University of Sherbrooke releases study on psychological impacts of pandemic on Quebecers

By Reann Fournier, Special to The Record

This week the University of Sherbrooke released the results of an international study showing that pandemic-induced anxiety and depression are present in Quebec and Canada, although the country is showing lower numbers then the United States.
Seven regions in Quebec were represented in the survey pool, including Estrie, and the study found that the situation was worse in urban areas. Here, numbers increased from one in five adults experiencing anxiety and depression symptoms throughout the pandemic to one in four.
According to the results of the study, young adults, anglophones, and health care workers are the most heavily affected group in all seven regions. The results showed that 37 per cent of adults aged 18-24 had reported symptoms of anxiety and depression, and stated that this was concerning. The release stated that it was also striking to see that Anglophones are twice as likely as Francophones to experience anxiety and depressive symptoms.
The study also discussed stigmatization of individuals who could have the virus. Victims of this stigma include people who have tested positive or come in contact with a positive case, young adults, healthcare workers, immigrants (specifically those of Asian descent) and Montrealers. The stigma associated with the virus doubles the risk of experiencing anxiety or depressive symptoms, the study points out.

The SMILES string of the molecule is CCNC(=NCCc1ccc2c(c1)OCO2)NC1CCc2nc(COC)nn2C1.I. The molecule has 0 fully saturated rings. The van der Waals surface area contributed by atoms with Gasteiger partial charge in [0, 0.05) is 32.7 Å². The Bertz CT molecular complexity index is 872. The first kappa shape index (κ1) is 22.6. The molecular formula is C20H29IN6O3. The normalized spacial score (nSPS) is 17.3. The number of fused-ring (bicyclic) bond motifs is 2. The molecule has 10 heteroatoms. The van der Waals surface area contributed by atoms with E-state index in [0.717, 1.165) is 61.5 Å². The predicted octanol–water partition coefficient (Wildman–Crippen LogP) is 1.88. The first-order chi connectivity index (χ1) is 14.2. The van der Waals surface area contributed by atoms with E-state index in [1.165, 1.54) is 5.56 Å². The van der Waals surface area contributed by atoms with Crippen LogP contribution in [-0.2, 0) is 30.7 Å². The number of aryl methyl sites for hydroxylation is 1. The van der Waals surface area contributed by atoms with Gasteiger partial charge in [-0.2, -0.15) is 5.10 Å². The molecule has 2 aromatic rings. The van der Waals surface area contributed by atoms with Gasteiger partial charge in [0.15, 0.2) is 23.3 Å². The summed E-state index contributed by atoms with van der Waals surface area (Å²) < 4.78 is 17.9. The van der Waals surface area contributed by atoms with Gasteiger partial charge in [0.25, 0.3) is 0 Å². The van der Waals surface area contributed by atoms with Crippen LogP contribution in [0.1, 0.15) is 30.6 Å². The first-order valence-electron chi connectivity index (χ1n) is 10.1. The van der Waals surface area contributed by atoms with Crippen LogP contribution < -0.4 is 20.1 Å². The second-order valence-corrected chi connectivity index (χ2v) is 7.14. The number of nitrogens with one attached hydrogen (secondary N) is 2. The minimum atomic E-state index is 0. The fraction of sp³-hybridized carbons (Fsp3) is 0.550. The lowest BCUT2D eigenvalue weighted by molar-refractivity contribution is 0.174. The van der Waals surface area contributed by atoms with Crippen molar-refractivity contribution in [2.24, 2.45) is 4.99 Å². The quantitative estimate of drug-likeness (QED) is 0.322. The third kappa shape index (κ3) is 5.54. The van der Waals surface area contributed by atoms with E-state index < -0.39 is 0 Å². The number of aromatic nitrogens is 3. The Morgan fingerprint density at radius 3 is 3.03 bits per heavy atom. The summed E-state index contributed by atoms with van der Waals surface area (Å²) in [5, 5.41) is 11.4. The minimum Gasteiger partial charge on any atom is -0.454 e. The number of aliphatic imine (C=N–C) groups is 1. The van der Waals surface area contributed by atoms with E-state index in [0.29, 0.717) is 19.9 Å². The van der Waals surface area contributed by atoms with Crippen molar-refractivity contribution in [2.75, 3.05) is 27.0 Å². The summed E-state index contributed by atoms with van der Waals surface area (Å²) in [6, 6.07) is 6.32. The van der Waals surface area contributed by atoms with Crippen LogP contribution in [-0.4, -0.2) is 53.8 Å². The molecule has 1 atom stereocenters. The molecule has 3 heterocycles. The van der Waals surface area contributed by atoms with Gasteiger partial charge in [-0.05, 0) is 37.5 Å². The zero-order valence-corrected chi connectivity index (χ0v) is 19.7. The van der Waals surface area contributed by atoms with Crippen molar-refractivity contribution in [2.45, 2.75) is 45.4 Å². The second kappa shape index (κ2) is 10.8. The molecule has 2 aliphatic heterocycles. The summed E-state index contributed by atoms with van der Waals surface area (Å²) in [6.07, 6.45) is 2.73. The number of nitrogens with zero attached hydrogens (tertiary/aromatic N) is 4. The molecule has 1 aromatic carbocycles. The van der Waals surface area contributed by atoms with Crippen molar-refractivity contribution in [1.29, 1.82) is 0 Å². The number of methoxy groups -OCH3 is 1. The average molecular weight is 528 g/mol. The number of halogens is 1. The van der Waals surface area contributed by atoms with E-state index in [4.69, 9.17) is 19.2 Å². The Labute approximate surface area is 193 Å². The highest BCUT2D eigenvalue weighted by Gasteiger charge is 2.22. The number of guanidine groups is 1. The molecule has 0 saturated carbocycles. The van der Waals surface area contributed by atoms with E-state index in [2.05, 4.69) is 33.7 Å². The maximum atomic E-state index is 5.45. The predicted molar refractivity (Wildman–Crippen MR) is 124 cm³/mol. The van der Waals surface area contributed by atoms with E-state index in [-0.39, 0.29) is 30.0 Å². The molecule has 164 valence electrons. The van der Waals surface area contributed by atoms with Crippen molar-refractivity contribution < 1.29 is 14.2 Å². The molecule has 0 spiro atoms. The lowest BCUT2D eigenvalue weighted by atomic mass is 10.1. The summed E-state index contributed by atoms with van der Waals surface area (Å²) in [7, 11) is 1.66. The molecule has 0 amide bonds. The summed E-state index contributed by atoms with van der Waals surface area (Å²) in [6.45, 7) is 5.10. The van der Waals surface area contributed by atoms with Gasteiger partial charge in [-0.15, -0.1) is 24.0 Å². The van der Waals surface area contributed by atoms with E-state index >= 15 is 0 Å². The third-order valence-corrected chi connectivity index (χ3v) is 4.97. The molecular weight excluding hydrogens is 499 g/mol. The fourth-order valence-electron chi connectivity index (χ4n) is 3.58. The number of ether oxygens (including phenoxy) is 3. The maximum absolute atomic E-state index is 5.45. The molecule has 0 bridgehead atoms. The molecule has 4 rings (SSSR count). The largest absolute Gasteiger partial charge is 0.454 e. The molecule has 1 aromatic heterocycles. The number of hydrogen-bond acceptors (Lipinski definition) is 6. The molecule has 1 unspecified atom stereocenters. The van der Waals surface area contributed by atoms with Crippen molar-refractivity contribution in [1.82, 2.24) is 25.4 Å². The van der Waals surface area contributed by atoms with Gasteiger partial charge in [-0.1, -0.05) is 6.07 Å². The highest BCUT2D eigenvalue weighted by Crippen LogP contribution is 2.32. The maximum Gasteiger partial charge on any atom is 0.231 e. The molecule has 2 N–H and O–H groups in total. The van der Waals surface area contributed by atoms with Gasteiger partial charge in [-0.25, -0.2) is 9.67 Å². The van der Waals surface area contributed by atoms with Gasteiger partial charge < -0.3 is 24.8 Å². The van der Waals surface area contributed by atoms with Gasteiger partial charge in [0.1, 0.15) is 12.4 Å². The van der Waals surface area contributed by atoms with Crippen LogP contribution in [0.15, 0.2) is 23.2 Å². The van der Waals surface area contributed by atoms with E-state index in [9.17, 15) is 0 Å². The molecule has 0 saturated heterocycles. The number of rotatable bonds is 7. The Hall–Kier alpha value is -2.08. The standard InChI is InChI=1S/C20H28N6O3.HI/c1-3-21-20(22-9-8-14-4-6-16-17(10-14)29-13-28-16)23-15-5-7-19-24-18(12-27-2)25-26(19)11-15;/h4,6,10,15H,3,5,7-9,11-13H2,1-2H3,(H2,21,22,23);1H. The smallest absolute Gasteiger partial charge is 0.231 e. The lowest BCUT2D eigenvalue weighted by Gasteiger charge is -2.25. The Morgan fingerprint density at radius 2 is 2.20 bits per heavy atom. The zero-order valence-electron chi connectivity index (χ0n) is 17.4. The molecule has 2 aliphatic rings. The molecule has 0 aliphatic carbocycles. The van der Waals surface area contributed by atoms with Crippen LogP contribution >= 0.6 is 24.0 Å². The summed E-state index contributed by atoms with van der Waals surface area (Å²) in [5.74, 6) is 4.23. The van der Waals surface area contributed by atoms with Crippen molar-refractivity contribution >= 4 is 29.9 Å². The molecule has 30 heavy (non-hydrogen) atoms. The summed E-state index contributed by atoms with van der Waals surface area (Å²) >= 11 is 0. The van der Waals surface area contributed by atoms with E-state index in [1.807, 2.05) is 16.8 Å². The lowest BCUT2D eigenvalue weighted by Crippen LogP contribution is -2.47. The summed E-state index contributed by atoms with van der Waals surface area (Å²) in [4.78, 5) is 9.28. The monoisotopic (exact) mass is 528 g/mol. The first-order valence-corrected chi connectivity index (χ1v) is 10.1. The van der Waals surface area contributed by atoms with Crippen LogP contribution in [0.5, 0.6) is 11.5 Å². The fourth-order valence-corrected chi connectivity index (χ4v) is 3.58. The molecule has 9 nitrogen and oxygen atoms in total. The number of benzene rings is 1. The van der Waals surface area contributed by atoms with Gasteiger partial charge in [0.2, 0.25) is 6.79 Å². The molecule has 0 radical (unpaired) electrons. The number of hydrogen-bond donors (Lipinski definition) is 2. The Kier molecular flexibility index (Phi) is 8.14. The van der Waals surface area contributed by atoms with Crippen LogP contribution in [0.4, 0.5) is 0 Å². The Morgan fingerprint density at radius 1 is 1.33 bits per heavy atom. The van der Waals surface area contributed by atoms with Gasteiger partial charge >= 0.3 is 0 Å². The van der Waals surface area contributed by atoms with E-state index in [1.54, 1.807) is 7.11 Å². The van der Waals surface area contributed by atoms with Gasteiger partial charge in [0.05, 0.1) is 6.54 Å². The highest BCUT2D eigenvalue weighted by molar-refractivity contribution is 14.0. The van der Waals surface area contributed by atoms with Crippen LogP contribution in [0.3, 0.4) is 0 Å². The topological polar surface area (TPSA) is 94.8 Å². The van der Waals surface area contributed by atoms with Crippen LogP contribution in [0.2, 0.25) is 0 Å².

According to the study, young adults, anglophones, and healthcare workers have little trust in authorities, perceive COVID-19 as a high threat, and regularly turn to the internet for information concerning the virus. Researchers also cited a sense of coherence, which is the ability to understand and control stressful events, as a factor that has affected mental health during the pandemic.
Four recommendations were made to help deal with mental health issues post-pandemic. These include deploying specialized psychiatric teams to assist the population, better equipping frontline services and setting up a network of citizens trained in psychological first aid, strengthening community support, and adapting basic services to meet the psychological needs of vulnerable groups.

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